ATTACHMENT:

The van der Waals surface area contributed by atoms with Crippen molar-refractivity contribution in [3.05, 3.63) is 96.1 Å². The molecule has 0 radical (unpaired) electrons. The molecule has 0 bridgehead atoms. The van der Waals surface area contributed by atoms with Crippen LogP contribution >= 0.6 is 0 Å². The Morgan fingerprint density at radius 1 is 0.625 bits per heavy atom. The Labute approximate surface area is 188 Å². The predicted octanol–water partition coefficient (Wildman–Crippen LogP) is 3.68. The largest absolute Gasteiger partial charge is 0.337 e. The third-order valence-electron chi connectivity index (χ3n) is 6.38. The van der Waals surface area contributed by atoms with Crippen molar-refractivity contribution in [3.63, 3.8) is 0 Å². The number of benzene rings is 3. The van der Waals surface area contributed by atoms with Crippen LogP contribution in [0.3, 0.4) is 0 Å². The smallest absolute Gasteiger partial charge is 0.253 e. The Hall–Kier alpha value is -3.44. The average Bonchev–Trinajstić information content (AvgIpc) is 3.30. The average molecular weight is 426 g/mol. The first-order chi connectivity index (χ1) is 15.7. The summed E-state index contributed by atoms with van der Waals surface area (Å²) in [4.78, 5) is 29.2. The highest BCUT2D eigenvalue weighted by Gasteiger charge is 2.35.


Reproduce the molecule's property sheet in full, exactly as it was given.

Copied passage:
The van der Waals surface area contributed by atoms with Crippen molar-refractivity contribution in [3.05, 3.63) is 96.1 Å². The molecule has 0 radical (unpaired) electrons. The molecule has 0 bridgehead atoms. The van der Waals surface area contributed by atoms with Crippen LogP contribution >= 0.6 is 0 Å². The Morgan fingerprint density at radius 1 is 0.625 bits per heavy atom. The Labute approximate surface area is 188 Å². The predicted octanol–water partition coefficient (Wildman–Crippen LogP) is 3.68. The largest absolute Gasteiger partial charge is 0.337 e. The third-order valence-electron chi connectivity index (χ3n) is 6.38. The van der Waals surface area contributed by atoms with Crippen molar-refractivity contribution in [3.63, 3.8) is 0 Å². The number of benzene rings is 3. The van der Waals surface area contributed by atoms with Crippen LogP contribution in [0.3, 0.4) is 0 Å². The smallest absolute Gasteiger partial charge is 0.253 e. The Hall–Kier alpha value is -3.44. The average Bonchev–Trinajstić information content (AvgIpc) is 3.30. The average molecular weight is 426 g/mol. The first-order chi connectivity index (χ1) is 15.7. The summed E-state index contributed by atoms with van der Waals surface area (Å²) in [4.78, 5) is 29.2. The highest BCUT2D eigenvalue weighted by Gasteiger charge is 2.35.